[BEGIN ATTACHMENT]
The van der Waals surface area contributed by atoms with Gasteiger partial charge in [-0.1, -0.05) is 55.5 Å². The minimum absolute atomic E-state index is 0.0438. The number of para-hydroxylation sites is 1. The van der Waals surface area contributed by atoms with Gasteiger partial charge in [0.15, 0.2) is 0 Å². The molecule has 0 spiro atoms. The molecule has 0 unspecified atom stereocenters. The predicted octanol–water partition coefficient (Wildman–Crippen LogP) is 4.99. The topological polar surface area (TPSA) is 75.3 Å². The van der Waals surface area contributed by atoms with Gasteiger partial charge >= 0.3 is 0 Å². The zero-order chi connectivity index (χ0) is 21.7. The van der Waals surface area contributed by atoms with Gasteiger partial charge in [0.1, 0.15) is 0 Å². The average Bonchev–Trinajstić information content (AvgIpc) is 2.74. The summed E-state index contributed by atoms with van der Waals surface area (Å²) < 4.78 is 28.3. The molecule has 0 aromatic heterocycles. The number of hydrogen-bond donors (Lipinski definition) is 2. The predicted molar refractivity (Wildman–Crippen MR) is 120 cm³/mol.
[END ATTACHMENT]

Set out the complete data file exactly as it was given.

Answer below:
The van der Waals surface area contributed by atoms with Gasteiger partial charge in [-0.1, -0.05) is 55.5 Å². The minimum absolute atomic E-state index is 0.0438. The number of para-hydroxylation sites is 1. The van der Waals surface area contributed by atoms with Gasteiger partial charge in [0.15, 0.2) is 0 Å². The molecule has 0 spiro atoms. The molecule has 0 unspecified atom stereocenters. The predicted octanol–water partition coefficient (Wildman–Crippen LogP) is 4.99. The topological polar surface area (TPSA) is 75.3 Å². The van der Waals surface area contributed by atoms with Gasteiger partial charge >= 0.3 is 0 Å². The zero-order chi connectivity index (χ0) is 21.7. The van der Waals surface area contributed by atoms with Gasteiger partial charge in [0.1, 0.15) is 0 Å². The average Bonchev–Trinajstić information content (AvgIpc) is 2.74. The summed E-state index contributed by atoms with van der Waals surface area (Å²) < 4.78 is 28.3. The molecule has 0 aromatic heterocycles. The number of hydrogen-bond donors (Lipinski definition) is 2. The predicted molar refractivity (Wildman–Crippen MR) is 120 cm³/mol.